New York City's $113 billion pension system will provide greater public access to information about its investments, including private equity holdings, New York City Comptroller John Liu announced this week.
Starting 1 July, the system will provide webcasts of pension board meetings and online access to pension fund information, including board meetings and agendas, portfolio holdings by money managers, detailed quarterly and annual reports, according to the statement.
“Taxpayers and pensioners deserve to know how the money is being invested and spent,” Liu said in a statement. “We have always aspired to run the best performing funds – it's time we broaden our aspirations to also run the most transparent funds. In fact, greater transparency ultimately will lead to stronger performance.”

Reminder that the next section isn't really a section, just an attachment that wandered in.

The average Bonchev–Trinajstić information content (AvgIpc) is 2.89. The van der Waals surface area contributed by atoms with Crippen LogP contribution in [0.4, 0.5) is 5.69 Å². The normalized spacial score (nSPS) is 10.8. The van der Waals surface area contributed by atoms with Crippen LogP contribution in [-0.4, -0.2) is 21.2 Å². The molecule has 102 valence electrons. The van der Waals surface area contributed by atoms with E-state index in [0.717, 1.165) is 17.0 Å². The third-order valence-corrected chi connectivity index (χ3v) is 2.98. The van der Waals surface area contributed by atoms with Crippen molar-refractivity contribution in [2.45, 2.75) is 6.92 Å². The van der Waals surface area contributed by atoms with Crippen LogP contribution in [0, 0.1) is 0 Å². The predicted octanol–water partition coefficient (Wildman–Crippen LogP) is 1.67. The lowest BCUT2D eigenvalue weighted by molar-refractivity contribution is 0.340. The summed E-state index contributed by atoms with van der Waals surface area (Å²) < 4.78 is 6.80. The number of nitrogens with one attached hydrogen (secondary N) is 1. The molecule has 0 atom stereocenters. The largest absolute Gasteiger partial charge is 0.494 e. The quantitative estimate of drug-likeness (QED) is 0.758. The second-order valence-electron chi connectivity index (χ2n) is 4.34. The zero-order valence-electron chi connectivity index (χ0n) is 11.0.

The open access includes private equity, according to a spokesperson for the Comptroller's office. “We will post information on all asset classes, including private equity,” the spokesperson said, declining to elaborate.
Pension board meetings will be webcast live and then archived on the comptroller’s website. However, the executive session of board meetings during which sensitive decisions are made will not be webcast, said Liu, who serves as investment advisor, custodian and trustee of the pension system.
Other public pensions have undergone similar initiatives to have live audio and visual feeds of board and investment committee meetings.
Last July, the Teacher Retirement System of Texas started webcasting its board meetings in an attempt to increase transparency over how it invests its pension fund. Texas TRS told PEI its pilot programme of live and on-demand webcasting was intended to “increase transparency and provide easy ways for the media and general public to stay abreast of important pension fund news”.
The California State Teachers' Retirement System agreed in 2009 to stream the audio of its board meetings over the internet after moving to its new headquarters in Sacramento. A spokesman told PEI that the pension provided “live, public audio streams of our board and committee meetings” with the streams discontinued when the meeting went into closed session.